A Southland farmer whose failure to care for his sheep led to their deaths has been fined $7,500.
Neville Stewart Harper, 62, was sentenced in the Invercargill District Court yesterday on 12 charges under the Animal Welfare Act, following a successful prosecution by Ministry for Primary Industries (MPI).
The court heard that on 21 July 2021, an MPI animal welfare inspector and veterinarian carried out an inspection of Mr Harper’s sheep. Eight sheep were dead, three had to be euthanised and 28 others were lacking sufficient food because of poor grazable pasture and low-quality feeding baleage.
“Most farmers do the right thing and Mr Harper is an experienced farmer and knew what he needed to do to feed and provide for his animals,” says MPI regional manager animal welfare and National Animal Identification & Tracing (NAIT) compliance, Murray Pridham.
“The deaths of these animals were preventable if he had lived up to his responsibilities under the Code of Welfare for sheep.”
An Animal Welfare Inspector found six dead ewes and two dead lambs about 500 metres from Mr Harpers house during their inquiries. Three other sheep were also found unable to stand, were unresponsive and had to be euthanised to end their suffering.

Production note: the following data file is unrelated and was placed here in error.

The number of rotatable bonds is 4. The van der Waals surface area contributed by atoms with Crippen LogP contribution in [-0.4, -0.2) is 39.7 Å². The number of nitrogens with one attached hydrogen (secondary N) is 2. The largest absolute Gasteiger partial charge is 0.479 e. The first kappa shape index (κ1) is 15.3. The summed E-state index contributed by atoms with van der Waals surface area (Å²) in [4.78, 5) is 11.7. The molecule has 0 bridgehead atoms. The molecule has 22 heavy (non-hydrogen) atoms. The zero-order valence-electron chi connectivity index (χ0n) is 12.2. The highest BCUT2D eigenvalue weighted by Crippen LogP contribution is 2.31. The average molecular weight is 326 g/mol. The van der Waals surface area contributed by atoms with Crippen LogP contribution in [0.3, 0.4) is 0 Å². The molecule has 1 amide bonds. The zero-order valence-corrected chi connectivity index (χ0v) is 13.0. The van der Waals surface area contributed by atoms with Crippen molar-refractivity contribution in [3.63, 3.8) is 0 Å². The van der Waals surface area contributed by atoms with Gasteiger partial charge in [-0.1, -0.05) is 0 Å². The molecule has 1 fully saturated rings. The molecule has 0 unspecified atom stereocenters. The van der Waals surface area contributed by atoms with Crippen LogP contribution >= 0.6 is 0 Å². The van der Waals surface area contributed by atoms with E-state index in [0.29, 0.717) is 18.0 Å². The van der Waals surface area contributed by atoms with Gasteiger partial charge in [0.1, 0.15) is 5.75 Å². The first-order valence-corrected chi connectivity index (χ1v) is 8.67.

The 28 animals left alive were also in the same poor conditions and Mr Harper was ordered to destock the property within 24 hours under an Animal Welfare Act Notice of Direction.
“Two days later we saw the sheep at another of Mr Harpers properties about a kilometre away with sufficient feed, water and shelter. Clearly, he knew what he needed to do to look after his animals and should have acted to prevent their suffering. It should not have had to take a legal directive for him to take responsibility for their welfare,” Mr Pridham says.
MPI strongly encourages any member of the public who is aware of animal ill-treatment or cruelty to report it to the MPI animal welfare complaints freephone 0800 00 83 33.